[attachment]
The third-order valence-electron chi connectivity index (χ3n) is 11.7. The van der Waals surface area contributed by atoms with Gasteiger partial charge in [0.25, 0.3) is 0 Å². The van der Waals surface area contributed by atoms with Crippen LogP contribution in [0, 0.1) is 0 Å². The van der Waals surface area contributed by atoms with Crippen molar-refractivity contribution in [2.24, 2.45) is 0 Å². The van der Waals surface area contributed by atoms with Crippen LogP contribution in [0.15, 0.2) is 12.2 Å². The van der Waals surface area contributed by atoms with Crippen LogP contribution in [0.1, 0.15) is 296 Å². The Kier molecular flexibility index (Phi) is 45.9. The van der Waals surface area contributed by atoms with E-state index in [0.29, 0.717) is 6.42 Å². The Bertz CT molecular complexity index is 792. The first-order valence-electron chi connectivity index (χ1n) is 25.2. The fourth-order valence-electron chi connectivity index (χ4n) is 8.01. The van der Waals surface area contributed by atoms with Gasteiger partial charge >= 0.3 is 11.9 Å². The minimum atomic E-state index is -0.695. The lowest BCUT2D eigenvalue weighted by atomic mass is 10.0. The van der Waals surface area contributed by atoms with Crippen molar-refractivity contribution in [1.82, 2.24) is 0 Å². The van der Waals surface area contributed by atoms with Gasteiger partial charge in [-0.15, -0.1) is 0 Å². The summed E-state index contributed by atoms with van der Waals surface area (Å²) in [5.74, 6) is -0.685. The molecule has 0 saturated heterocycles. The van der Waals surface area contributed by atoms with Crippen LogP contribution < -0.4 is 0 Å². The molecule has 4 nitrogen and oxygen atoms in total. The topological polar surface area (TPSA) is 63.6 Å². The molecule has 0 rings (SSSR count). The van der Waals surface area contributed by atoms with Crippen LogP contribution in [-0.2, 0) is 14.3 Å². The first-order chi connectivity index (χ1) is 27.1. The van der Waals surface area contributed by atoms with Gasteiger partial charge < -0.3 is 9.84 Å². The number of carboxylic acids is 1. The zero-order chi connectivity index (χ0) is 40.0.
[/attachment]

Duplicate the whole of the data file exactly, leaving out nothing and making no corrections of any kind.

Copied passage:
The third-order valence-electron chi connectivity index (χ3n) is 11.7. The van der Waals surface area contributed by atoms with Gasteiger partial charge in [0.25, 0.3) is 0 Å². The van der Waals surface area contributed by atoms with Crippen LogP contribution in [0, 0.1) is 0 Å². The van der Waals surface area contributed by atoms with Crippen molar-refractivity contribution in [2.24, 2.45) is 0 Å². The van der Waals surface area contributed by atoms with Crippen LogP contribution in [0.15, 0.2) is 12.2 Å². The van der Waals surface area contributed by atoms with Crippen LogP contribution in [0.1, 0.15) is 296 Å². The Kier molecular flexibility index (Phi) is 45.9. The van der Waals surface area contributed by atoms with E-state index in [0.29, 0.717) is 6.42 Å². The Bertz CT molecular complexity index is 792. The first-order valence-electron chi connectivity index (χ1n) is 25.2. The fourth-order valence-electron chi connectivity index (χ4n) is 8.01. The van der Waals surface area contributed by atoms with Gasteiger partial charge >= 0.3 is 11.9 Å². The minimum atomic E-state index is -0.695. The lowest BCUT2D eigenvalue weighted by atomic mass is 10.0. The van der Waals surface area contributed by atoms with Crippen molar-refractivity contribution in [1.82, 2.24) is 0 Å². The van der Waals surface area contributed by atoms with Gasteiger partial charge in [-0.15, -0.1) is 0 Å². The summed E-state index contributed by atoms with van der Waals surface area (Å²) in [5.74, 6) is -0.685. The molecule has 0 saturated heterocycles. The van der Waals surface area contributed by atoms with Crippen LogP contribution < -0.4 is 0 Å². The molecule has 4 nitrogen and oxygen atoms in total. The topological polar surface area (TPSA) is 63.6 Å². The molecule has 0 rings (SSSR count). The van der Waals surface area contributed by atoms with Crippen LogP contribution in [-0.2, 0) is 14.3 Å². The first-order chi connectivity index (χ1) is 27.1. The van der Waals surface area contributed by atoms with Gasteiger partial charge < -0.3 is 9.84 Å². The number of carboxylic acids is 1. The zero-order chi connectivity index (χ0) is 40.0.